I love your response to the other mother; it was tactful and probably made her think about how she had phrased what she said.

While your embarrassment certainly has its place in helping you be a better Snick, try not to be too hard on yourself. I love L. from The Homesick Home's post about traditional discipline in Japan; kids were more inclined to behave because they knew discipline could come from any adult at any time, not just their adults. I think a few harsh words from a stranger every once in a while go a long way to helping kids pay more attention to the way they are perceived in public, too.

I guess it's a startling revelation at any age to realize- or remember- that other people are listening and watching.

Watercolor said...

Hugs hun. You are going just great with these beautiful kids. Heck, I probably snap at my dogs more than you do your kids, lol! And they are furry bundles of pure love who I adore and spoil rotten.

No one is ever perfect. If you were, you'd be, well, God. So unless you are our new Messiah, just being aware of yourself is enough. hugs!!!

Snickollet said...

Watercolor--

Oddly, when I was in college, I had a dream that I was the second coming of Christ.

How embarrassing is that? VERY. And yet, I admit it.

I guess I have a healthy ego :).

-snick

Anonymous said...

Another approach is to assume that the kid does not in fact know better, or that he/she has forgotten the rules of courtesy.
Then you can phrase your reminder as a question: Could you please go to the end of the line, so that we are all taking turns? Or, Do you suppose you could line up--there is where you could stand. Or, Wouldn't you like to stand behind M&R, and then you'll be in line next? If you phrase a reminder as a question/request, you probably won't have to worry much about tone.
Pat

Nancy said...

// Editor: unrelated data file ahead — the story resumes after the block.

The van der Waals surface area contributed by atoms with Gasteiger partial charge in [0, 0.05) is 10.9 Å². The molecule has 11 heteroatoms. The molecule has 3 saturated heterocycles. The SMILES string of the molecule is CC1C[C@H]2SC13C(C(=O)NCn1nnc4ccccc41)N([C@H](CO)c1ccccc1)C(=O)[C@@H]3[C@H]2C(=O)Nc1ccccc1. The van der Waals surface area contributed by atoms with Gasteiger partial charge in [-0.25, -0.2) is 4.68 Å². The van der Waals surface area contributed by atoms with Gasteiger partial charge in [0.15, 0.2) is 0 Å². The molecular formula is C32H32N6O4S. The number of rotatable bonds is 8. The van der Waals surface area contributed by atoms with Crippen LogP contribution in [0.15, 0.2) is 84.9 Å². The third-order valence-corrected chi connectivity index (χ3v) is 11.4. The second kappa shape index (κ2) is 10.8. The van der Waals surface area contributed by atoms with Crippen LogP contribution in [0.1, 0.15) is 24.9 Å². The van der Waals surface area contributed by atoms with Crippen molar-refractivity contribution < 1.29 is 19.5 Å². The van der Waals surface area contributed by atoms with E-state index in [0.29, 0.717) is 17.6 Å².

I'm always so impressed with you. A) to have said something to the cutter. B) to have apologized to her mom instead of exploding back. C) your response to that stupid anon person who should be blocked from your wonderfully honest blog.

Anonymous said...

I'm not the same anonymous as earlier but I honestly don't see how you could say such a thing as to her kids needing to go to family members. She's doing a wonderful job as a mother and I don't blame her for ocassionally yelling at her children every parent does it in some form or another. Atleast Snick is able to be humble and admit she was wrong and apologize cause I can honestly say I wouldn't have done it myself. I would have told the mother that she needed to teach her child some manners. And to me it sounds like Snick has a great resource of people she loves and cares for who feel the same about her and her children that these children (granted will miss out on a great father) won't lack anything in the emotional dept or need dept. And as for the man she is dating that has nothing to do with her raising her children. Snick seems the type that her children come first. Quit accusing someone of not taking care of her child properly. If you want to see a neglected child I could show you plenty. Snick I would just ignore that comment because anyone would be able to see you take care of your children and love them!

Robin

Astrogirl426 said...

Oh! Oh my god. I just read the comment from anon. I actually read it several times, all the time hoping that it was a joke? Maybe they were kidding? As in, 'Girl, you snapped at that kid? And I hear you fed the twins chicken nuggets from a package twice this week for dinner? Damn, I'm gonna have to call CPS 'cause this just can't be tolerated!'

But, it doesn't seem like a joke. So for anyone who is worried that Snick's kids might be taken away, let me tell you this, as someone who is a mandated reporter and thus has some knowledge of how these things work: Snapping at some kid in line (and honey, if it had been my kid, I would have been all over myself apologizing to you and telling my kid, "We don't cut in line! Apologize before I sell you to the gypsies again!") and (gasp!) having a boyfriend, even one who (double gasp) spends time IN THE HOUSE, won't get Snick's kids taken away. It will probably only get the person calling CPS a good hearty laugh. They have more important things to worry about than someone who doesn't agree with her parenting style. You know, like parents who beat their kids and give their 18-mo. olds pot.

Anonymous said...

One of the reasons I come back here to read so regularly is because there are so few honest places of discussion of how to handle our "stress on the job" as moms.

Especially when - God forbid - we admit we aren't perfect. I so appreciate Snick's honesty and also desire to grow, change and learn as a mama. Thank you for making discussions about this candid, real and full of the love we have for our kids.

You give new meaning to healthy!

~ML

Anonymous said...

Snick,

I love your blog! You are very
honest and truthful about everyday
situations and feelings that all of
us experience.

I am very happy that you are feeling joy in your life but I am